What My Frustrating Fence Story Has To Do With Being a Wood Floor Pro

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My fence is falling down, and I spoke to my neighbor about it. My fence is wood; they only last a certain number of years, and mine surpassed that by almost a decade.

So in March I started calling for estimates from fence contractors. Because of that, I have the most frustrating story to tell: a story of empty promises, no-shows and no quotes to show for it. It is now mid-September and STILL I have yet to receive a single quote for all my trouble.

But this is a wood flooring magazine, so what does it matter about my fencing dilemma?

Well, I was recounting my experience and asked to write about it because it is so… so… so easy to connect to our flooring industry, that it bears witness to contractors in general.

As a contractor, I put considerable pressure on myself to NOT put my word out there and let it fall. If I say I’ll be there at 8 a.m., I try to do just that. If I say I’ll complete the contract on Friday, I’ll work extra hours on Wednesday and Thursday if I have to to make Friday work. Of course I mess up, but I do try.

This year I had a job where, on payday, the customer told me I got the job simply because I answered the phone. I thought it was because I had the appearance of being professional, or because I easily had answers, or because I was polite or something, but NOPE. She told me that, just like my own quest to find someone to do my fence, she had been looking and calling to no avail. She was very frustrated and almost to the point of giving up. It seems her experience is more the norm than I had realized.

Going back to my fence quest, I’m to the point of doing it myself (if I can find the time). I am so frustrated. At first I was looking for a new wood fence, but I couldn’t find any wood fence contractors to call back. Then I moved on to a combination block wall and wood pickets, like at Home Depot. I figured I’d hire a contractor to make the block wall 24 inches high, and then I’d put a wood fence on top of that, but nope, not a single block wall contractor answered the phone. Then I considered a chain link fence contractor and still nope, no estimates. I did have three contractors who showed up—late—and they seemed friendly and competent, but in the end I still have no estimates or quotes. It boggles my mind how they stay in business. Why did they even waste their time to come to my home if they weren’t going to follow through? I would’ve just stayed home and hung out with the kids, but they gave a portion of their day to me and never followed through. Wow.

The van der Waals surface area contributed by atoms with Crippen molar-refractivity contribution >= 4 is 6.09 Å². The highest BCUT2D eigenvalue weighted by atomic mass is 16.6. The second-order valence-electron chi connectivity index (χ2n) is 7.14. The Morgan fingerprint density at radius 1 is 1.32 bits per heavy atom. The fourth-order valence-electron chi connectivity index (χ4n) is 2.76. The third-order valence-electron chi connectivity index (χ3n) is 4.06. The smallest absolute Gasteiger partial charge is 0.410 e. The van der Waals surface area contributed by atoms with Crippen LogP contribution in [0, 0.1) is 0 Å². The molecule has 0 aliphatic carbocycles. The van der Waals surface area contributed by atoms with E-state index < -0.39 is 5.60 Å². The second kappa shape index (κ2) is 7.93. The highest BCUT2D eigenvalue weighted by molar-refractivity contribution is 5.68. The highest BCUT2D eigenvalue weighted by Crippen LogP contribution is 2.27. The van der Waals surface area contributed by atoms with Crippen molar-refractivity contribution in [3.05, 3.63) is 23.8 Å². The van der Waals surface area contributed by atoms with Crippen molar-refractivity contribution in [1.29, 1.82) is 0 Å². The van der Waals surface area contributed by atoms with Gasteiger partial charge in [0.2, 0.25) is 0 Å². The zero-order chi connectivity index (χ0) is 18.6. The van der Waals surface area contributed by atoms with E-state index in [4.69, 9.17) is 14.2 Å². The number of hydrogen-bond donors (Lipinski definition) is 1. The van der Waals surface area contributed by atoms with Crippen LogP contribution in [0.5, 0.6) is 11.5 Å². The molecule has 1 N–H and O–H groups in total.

So, maybe I’m not so common after all. Whenever my phone rings, I jump and turn off the sander or air compressor and answer the call. Sometimes I’ll run outside and let the crew keep working. Rarely do I let it go to voice mail. I am in no way better than anyone else, but I do get feedback from my customers about their experiences, and almost every time their stories are about the battle ... a needless battle of trying to get the attention of a contractor and then get them to hold true to their word.

As for my fencing quest, I would’ve been more respectful of the fence contractors if they answered my calls and said they could not do any more bids for work till they are caught up on existing contracts. I understand that. I would’ve marked their names down and called them back in a month—no harm, no foul.

After my fence experience, I became curious: How pervasive is it for my customers that they had difficulty on finding contractors to meet with them and discuss the work in question? I’ve asked many customers, “Why’d you pick me?” so I can learn from their responses, and many times it’s not at all what I expected. For example:

1. Just because I answered the phone, I got the job? Yes.

2. Just because I returned the quote the next day? Yes.

3. Just because I showed up at 4 p.m. for the estimate like I said I would? Yes.

4. You mean that me showing up in my work clothes didn’t matter? Yes.

It seems like I’m not winning the jobs because I’m special, or talented, or unique, or capable, or knowledgeable, or any of the usual things my ego tells me are the reasons I get to pay rent this month or make my car payment. The truth is, I’m not so great at my trade, or at least that’s not the reason I am being hired. I’m hired because I simply answered the phone, met the customers and gave them a quote in a timely manner.

I am flabbergasted, but now I know how important this tiny simple thing is to the customers.

Knowing this, I am all the more sharply focused on holding true to my word. If I give my word, I will try my best to uphold it. The old saying “a man’s word is his bond” is still a testament to how we should do business.

See all of Angelo DeSanto's popular blog posts and magazine articles here.

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